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Alfasigma USA, Inc. v. Nivagen Pharmaceuticals, Inc.

United States District Court, E.D. California

March 30, 2018




         By way of this action, Plaintiffs Alfasigma USA, Inc. (“Alfasigma”) and Breckenridge Pharmaceutical, Inc. (“Breckenridge”) (collectively, “Plaintiffs”) seek an injunction and damages arising from Defendant Nivagen Pharmaceuticals, Inc.'s (“Defendant” or “Nivagen”) allegedly misleading advertising associated with its product, Niva-Fol. Plaintiffs allege the following causes of action: (1) false advertising in violation of the Lanham Act, 15 U.S.C. § 1125(a); (2) fraud; (3) unfair competition in violation of Cal. Bus. & Prof. Code § 17200, et seq., and (4) false advertising in violation of Cal. Bus. & Prof. Code § 17500, et seq. Presently before the Court are Plaintiffs' Motion for Preliminary Injunction and Defendant's Motion for an Extension of Time (“EOT”) to Complete Rule 26(f) Conference. An order addressing Defendant's Motion to Dismiss, ECF No. 13, is forthcoming. For the reasons set forth below, Plaintiffs' Motion for Preliminary Injunction, ECF No. 11, is DENIED and Defendant's Motion for EOT, ECF No. 31, is GRANTED.


         Alfasigma produces “medical foods, ” which are consumables subject to medical supervision, but distinct from both prescription drugs and dietary supplements. Medical foods do not require a prescription, but, because they are intended to be used under a doctor's supervision, subscriptions for their use are common. Even so, they are not eligible for reimbursement by Medicaid, Medicare, or many private insurers. As is relevant to this action, Alfasigma formulated one of its medical foods, Foltx, “to meet the distinct nutritional requirements of persons with certain diseases and medical conditions that may benefit from administration of vitamins B6, B12, and folic acid . . . .” Pls' Mot. at 3-4.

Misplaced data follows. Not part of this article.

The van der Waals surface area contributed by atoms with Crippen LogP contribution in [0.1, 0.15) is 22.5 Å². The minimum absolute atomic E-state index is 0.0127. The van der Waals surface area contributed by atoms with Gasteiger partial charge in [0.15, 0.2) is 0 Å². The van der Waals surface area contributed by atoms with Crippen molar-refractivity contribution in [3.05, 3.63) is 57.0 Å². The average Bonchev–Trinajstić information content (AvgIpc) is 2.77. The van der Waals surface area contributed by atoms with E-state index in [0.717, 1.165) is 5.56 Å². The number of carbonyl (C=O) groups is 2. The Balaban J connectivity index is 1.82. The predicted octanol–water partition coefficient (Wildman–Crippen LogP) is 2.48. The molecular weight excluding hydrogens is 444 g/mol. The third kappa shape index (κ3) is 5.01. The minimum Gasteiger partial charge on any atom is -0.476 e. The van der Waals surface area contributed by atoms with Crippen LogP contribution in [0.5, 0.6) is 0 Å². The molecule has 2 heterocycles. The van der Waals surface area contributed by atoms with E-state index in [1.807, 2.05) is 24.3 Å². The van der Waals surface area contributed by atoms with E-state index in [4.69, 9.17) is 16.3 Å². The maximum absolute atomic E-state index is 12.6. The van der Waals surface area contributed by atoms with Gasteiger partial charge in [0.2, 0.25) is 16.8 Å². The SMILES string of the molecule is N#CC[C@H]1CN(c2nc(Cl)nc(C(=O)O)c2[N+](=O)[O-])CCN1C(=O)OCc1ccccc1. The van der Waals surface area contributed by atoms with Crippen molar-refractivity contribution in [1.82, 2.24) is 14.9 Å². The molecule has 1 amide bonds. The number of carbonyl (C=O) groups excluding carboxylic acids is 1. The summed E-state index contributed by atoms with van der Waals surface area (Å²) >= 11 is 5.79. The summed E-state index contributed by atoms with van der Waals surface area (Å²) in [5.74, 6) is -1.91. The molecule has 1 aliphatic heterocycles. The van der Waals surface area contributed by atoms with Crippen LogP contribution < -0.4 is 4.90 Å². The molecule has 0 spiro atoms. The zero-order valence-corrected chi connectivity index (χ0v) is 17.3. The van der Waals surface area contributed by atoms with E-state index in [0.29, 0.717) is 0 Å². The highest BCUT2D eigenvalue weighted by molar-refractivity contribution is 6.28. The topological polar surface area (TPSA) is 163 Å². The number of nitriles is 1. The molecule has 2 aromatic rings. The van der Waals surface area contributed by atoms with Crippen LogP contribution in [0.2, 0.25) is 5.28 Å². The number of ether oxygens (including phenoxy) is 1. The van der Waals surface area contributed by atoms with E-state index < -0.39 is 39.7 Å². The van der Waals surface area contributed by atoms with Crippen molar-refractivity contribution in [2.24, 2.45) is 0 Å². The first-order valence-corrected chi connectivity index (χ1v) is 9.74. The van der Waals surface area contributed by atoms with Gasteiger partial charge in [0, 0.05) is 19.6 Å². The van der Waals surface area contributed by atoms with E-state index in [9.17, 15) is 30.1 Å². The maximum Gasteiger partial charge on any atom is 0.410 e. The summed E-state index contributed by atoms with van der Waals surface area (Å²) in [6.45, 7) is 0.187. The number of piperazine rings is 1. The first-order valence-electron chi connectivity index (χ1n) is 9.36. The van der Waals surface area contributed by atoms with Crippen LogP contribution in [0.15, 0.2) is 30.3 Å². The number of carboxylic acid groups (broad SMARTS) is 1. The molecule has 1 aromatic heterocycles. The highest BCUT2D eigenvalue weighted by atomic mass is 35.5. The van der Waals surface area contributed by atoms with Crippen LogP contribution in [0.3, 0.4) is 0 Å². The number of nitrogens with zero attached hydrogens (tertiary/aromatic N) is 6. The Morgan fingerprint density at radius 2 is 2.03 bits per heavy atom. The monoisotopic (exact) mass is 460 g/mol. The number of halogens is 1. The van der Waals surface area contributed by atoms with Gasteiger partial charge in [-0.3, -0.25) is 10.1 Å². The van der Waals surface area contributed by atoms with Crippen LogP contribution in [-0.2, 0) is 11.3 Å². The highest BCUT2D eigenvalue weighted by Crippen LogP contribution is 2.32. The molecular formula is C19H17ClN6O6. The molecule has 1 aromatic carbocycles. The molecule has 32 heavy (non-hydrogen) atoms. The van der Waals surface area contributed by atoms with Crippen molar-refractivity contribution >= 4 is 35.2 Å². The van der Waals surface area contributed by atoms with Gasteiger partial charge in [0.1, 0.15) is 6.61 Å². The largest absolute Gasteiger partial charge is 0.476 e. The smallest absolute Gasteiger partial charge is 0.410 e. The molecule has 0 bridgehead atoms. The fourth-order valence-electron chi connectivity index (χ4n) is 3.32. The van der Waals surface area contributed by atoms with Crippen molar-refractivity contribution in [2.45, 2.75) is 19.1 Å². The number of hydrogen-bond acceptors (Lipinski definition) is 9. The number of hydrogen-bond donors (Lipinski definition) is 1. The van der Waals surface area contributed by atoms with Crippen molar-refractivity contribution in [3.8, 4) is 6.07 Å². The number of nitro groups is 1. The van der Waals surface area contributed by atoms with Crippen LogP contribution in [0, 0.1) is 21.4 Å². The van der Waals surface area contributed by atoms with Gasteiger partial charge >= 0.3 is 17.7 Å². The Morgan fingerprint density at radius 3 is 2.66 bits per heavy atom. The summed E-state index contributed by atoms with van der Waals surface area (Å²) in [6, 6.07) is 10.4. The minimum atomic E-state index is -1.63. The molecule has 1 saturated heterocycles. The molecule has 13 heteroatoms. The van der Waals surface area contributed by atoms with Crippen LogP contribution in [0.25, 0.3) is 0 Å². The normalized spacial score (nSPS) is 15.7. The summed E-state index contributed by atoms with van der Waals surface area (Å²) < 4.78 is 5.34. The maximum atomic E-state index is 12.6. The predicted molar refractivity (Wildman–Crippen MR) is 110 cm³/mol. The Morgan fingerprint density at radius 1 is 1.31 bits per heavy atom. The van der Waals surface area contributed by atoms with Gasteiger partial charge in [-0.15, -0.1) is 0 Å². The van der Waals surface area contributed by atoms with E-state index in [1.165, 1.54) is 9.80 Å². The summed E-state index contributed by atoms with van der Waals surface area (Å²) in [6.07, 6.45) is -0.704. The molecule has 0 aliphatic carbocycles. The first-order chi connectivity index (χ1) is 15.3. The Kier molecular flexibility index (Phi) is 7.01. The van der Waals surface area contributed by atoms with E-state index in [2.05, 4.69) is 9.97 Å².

Breckenridge is a pharmaceutical company that produces a generic version of Foltx called Folbic. According to Plaintiffs, the pharmaceutical industry maintains a database in which generic foods can be linked to their name brand equivalent. This linking is done by way of an honor system in which the pharmaceutical company itself represents that it is the generic equivalent of a certain branded product and is not verified by any independent source or agency. As a result, if a generic company represents to industry databases that its generic medical food contains the same active ingredients in the same amounts as a certain branded product, the databases will link the generic to the brand. No outside testing or sampling is done to verify; the databases simply compare the claims made on the products labels to see that they contain the same active ingredients in the same amounts.

         Nivagen produces generics, and in 2015 began marketing a generic that it represented was equivalent to Alfasigma's branded product and Breckenridge's generic, causing it to be linked to those products on industry databases. But Nivagen also characterized its product as a prescription drug that requires an “Rx” on the label, thereby entitling users to reimbursement. Nivagen additionally caused Niva-Fol to be shown as having a National Drug Code or National Health Related Items Code number, which identifiers are provided for approved drugs and medical devices only, of which Niva-Fol is neither. Those identifiers also qualify Niva-Fol for federal reimbursement. Plaintiffs allege that this conduct has given Nivagen a competitive advantage over nonreimbursable products offered by Plaintiffs, and has allowed it to capture market share.